Okay, it’s not a full conversation, but it is a tiny, two-way “dialogue. ” You say a few phrases in sing-song mother-ese (“Hi BAY-by…Hi BAY-by, good MORN-ing, good-MORN-ing!”) then, wait. Give a few seconds to allow your baby to respond…somehow (watch you, blink, coo, smile, shriek, etc). Then you respond with a bit more mother-ese. At this age, these little chats usually only last two to three minutes.

This back-and-forth—known as “serve and return”—may seem like a silly little game…and it is.  However, this back-and-forth is teaching your baby the most important social rule they will ever learn: The way we show our love and respect for someone we care about is to pay attention and to take turns.

Your 5-Week-Old Baby’s Health

5-week-old baby fussing and not sleeping? Could it be colic?

Research has shown that infants reach peak fussiness around 5 to 6 weeks. If that’s what you are going through, you’ve joined centuries of parents who’ve tried to figure out why their babies cry and how to help their babies overcome the tears.  

We often hear about gas or reflux or being overtired or bored as being a cause of this irritability. Through the years, the word “colic” has been thrown around as the cause of this crying. Colic means crampy stomach pain. That can seem right, especially if your baby doubles-up, gets red-faced and passes gas. Typically, colicky babies are happy and alert many hours of the day…until things just fall apart at dusk…that early evening fussy period is called the “witching hour.”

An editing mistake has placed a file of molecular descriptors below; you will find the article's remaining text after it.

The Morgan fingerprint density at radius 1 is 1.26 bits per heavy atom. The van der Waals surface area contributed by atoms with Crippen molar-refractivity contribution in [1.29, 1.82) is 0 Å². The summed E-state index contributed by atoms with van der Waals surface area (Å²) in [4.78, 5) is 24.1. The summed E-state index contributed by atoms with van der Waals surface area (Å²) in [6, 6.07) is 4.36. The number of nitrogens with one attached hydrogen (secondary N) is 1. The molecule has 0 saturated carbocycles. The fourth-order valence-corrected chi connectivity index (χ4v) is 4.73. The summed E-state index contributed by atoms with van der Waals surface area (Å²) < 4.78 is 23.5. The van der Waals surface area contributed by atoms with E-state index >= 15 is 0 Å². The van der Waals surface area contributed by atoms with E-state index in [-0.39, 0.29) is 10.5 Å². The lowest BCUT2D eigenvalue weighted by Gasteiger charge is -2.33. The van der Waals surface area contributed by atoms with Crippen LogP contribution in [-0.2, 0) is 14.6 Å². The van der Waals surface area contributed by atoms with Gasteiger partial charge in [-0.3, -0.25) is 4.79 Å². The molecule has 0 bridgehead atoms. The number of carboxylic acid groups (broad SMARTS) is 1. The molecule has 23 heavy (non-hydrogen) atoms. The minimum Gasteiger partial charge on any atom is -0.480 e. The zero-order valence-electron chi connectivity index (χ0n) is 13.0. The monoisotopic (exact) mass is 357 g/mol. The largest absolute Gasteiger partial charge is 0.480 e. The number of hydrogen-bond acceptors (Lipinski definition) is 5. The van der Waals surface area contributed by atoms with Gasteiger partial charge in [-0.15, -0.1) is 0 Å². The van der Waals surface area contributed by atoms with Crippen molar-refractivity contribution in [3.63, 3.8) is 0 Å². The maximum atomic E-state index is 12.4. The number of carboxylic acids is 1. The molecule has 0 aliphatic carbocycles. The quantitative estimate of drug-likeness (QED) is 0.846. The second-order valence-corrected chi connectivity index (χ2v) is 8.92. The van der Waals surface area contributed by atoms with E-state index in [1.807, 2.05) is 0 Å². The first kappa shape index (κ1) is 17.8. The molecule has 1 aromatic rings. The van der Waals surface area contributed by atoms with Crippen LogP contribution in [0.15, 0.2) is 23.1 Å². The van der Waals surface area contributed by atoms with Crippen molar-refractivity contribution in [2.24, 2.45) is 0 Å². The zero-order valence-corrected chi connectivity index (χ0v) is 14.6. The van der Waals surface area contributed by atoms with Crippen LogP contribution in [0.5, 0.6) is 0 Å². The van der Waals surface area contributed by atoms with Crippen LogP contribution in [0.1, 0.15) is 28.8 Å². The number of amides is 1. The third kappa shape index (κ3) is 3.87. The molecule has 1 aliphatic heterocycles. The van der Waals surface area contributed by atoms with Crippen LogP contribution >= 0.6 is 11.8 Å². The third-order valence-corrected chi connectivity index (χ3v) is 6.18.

How can you tell if your baby is crying from pain? Try a few good old calming tricks. Start with the 5 S’s. Most of the time, they help very quickly. If not, double check to make sure you’re doing them right. Still fussing? Continue the 5 S’s, but turn on a really strong white noise (like a hair drier or exhaust fan). If all else fails, some parents find success with a car ride. Of course, if nothing is calming your baby or if the fussing is mixed with being listless, lethargic, and not eating properly—or there is any fever—call your doctor to get medical advice.  

Fortunately, most of the time the cause of witching hour fussing is much simpler. After 3 to 4 weeks of age, babies have increasingly opened up to the world. They spend more and more time awake and alert…and by the early evening, the full day of lights, sounds, colors, and smells just overwhelms them and triggers a melt-down, especially in babies with more sensitive and/or passionate temperaments (you know the babies who carefully watch your every move— or the ones who are big grinners but cry from 0 to 60 in 5 seconds when hungry.)

< Your 4-Week-Old Baby | Your 6-Week-Old Baby > 

About Dr. Harvey Karp

Dr. Harvey Karp, one of America’s most trusted pediatricians, is the founder of Happiest Baby and the inventor of the groundbreaking SNOO Smart Sleeper. After years of treating patients in Los Angeles, Dr. Karp vaulted to global prominence with the release of the bestselling Happiest Baby on the Block and Happiest Toddler on the Block. His celebrated books and videos have since become standard pediatric practice, translated into more than 20 languages and have helped millions of parents. Dr. Karp’s landmark methods, including the 5 S’s for soothing babies, guide parents to understand and nurture their children and relieve stressful issues, like new-parent exhaustion, infant crying, and toddler tantrums.